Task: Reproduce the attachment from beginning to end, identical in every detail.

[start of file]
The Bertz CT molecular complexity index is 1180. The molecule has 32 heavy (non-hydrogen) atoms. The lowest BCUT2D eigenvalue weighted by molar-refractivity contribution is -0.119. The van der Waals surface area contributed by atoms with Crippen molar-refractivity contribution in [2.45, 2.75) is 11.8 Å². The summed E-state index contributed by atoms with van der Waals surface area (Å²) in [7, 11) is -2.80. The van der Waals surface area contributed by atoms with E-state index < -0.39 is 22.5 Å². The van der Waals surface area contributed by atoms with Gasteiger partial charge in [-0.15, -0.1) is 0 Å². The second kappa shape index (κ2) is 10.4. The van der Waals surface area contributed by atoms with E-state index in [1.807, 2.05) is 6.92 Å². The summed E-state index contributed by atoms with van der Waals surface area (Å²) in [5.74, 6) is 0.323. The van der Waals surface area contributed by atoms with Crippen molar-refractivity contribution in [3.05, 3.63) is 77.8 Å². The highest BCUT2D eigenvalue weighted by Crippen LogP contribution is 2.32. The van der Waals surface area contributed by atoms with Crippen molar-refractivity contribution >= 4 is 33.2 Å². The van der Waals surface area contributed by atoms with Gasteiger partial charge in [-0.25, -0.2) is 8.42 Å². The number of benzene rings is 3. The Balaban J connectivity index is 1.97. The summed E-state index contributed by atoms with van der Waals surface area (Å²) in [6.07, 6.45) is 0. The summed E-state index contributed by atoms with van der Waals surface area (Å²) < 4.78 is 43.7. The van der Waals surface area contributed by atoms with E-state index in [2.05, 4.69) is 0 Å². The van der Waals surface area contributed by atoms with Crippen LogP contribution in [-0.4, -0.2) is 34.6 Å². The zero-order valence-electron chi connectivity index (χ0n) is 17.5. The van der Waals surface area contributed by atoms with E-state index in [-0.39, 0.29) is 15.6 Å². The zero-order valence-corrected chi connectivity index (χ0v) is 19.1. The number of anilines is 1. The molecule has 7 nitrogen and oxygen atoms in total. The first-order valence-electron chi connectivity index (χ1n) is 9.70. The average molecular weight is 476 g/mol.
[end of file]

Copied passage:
The Bertz CT molecular complexity index is 1180. The molecule has 32 heavy (non-hydrogen) atoms. The lowest BCUT2D eigenvalue weighted by molar-refractivity contribution is -0.119. The van der Waals surface area contributed by atoms with Crippen molar-refractivity contribution in [2.45, 2.75) is 11.8 Å². The summed E-state index contributed by atoms with van der Waals surface area (Å²) in [7, 11) is -2.80. The van der Waals surface area contributed by atoms with E-state index < -0.39 is 22.5 Å². The van der Waals surface area contributed by atoms with Gasteiger partial charge in [-0.15, -0.1) is 0 Å². The second kappa shape index (κ2) is 10.4. The van der Waals surface area contributed by atoms with E-state index in [1.807, 2.05) is 6.92 Å². The summed E-state index contributed by atoms with van der Waals surface area (Å²) in [5.74, 6) is 0.323. The van der Waals surface area contributed by atoms with Crippen molar-refractivity contribution in [3.05, 3.63) is 77.8 Å². The highest BCUT2D eigenvalue weighted by Crippen LogP contribution is 2.32. The van der Waals surface area contributed by atoms with Crippen molar-refractivity contribution >= 4 is 33.2 Å². The van der Waals surface area contributed by atoms with Gasteiger partial charge in [-0.25, -0.2) is 8.42 Å². The number of benzene rings is 3. The Balaban J connectivity index is 1.97. The summed E-state index contributed by atoms with van der Waals surface area (Å²) in [6.07, 6.45) is 0. The summed E-state index contributed by atoms with van der Waals surface area (Å²) < 4.78 is 43.7. The van der Waals surface area contributed by atoms with E-state index in [2.05, 4.69) is 0 Å². The van der Waals surface area contributed by atoms with Crippen LogP contribution in [-0.4, -0.2) is 34.6 Å². The zero-order valence-electron chi connectivity index (χ0n) is 17.5. The van der Waals surface area contributed by atoms with E-state index in [-0.39, 0.29) is 15.6 Å². The zero-order valence-corrected chi connectivity index (χ0v) is 19.1. The number of anilines is 1. The molecule has 7 nitrogen and oxygen atoms in total. The first-order valence-electron chi connectivity index (χ1n) is 9.70. The average molecular weight is 476 g/mol.